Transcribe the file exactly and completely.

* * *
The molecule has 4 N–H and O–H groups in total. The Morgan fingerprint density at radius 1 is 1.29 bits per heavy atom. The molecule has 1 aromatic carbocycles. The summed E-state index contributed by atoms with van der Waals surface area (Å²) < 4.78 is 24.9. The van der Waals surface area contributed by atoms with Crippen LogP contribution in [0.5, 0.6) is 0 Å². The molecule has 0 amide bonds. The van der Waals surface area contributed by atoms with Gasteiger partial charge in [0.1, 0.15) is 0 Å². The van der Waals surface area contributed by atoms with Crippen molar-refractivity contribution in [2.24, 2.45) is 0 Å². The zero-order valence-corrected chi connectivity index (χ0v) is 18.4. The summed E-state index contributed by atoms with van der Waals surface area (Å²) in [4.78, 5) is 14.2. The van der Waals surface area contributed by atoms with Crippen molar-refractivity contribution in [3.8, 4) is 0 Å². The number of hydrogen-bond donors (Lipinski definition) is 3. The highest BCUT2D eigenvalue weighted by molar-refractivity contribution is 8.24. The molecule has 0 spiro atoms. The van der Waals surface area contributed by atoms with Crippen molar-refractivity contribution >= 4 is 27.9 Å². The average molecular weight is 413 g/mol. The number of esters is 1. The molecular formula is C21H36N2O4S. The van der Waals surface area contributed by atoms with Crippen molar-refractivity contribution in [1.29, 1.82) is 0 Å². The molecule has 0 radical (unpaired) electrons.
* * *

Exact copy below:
The molecule has 4 N–H and O–H groups in total. The Morgan fingerprint density at radius 1 is 1.29 bits per heavy atom. The molecule has 1 aromatic carbocycles. The summed E-state index contributed by atoms with van der Waals surface area (Å²) < 4.78 is 24.9. The van der Waals surface area contributed by atoms with Crippen LogP contribution in [0.5, 0.6) is 0 Å². The molecule has 0 amide bonds. The van der Waals surface area contributed by atoms with Gasteiger partial charge in [0.1, 0.15) is 0 Å². The van der Waals surface area contributed by atoms with Crippen molar-refractivity contribution in [2.24, 2.45) is 0 Å². The zero-order valence-corrected chi connectivity index (χ0v) is 18.4. The summed E-state index contributed by atoms with van der Waals surface area (Å²) in [4.78, 5) is 14.2. The van der Waals surface area contributed by atoms with Crippen molar-refractivity contribution in [3.8, 4) is 0 Å². The number of hydrogen-bond donors (Lipinski definition) is 3. The highest BCUT2D eigenvalue weighted by molar-refractivity contribution is 8.24. The molecule has 0 spiro atoms. The van der Waals surface area contributed by atoms with Crippen molar-refractivity contribution >= 4 is 27.9 Å². The average molecular weight is 413 g/mol. The number of esters is 1. The molecular formula is C21H36N2O4S. The van der Waals surface area contributed by atoms with Crippen molar-refractivity contribution in [1.29, 1.82) is 0 Å². The molecule has 0 radical (unpaired) electrons.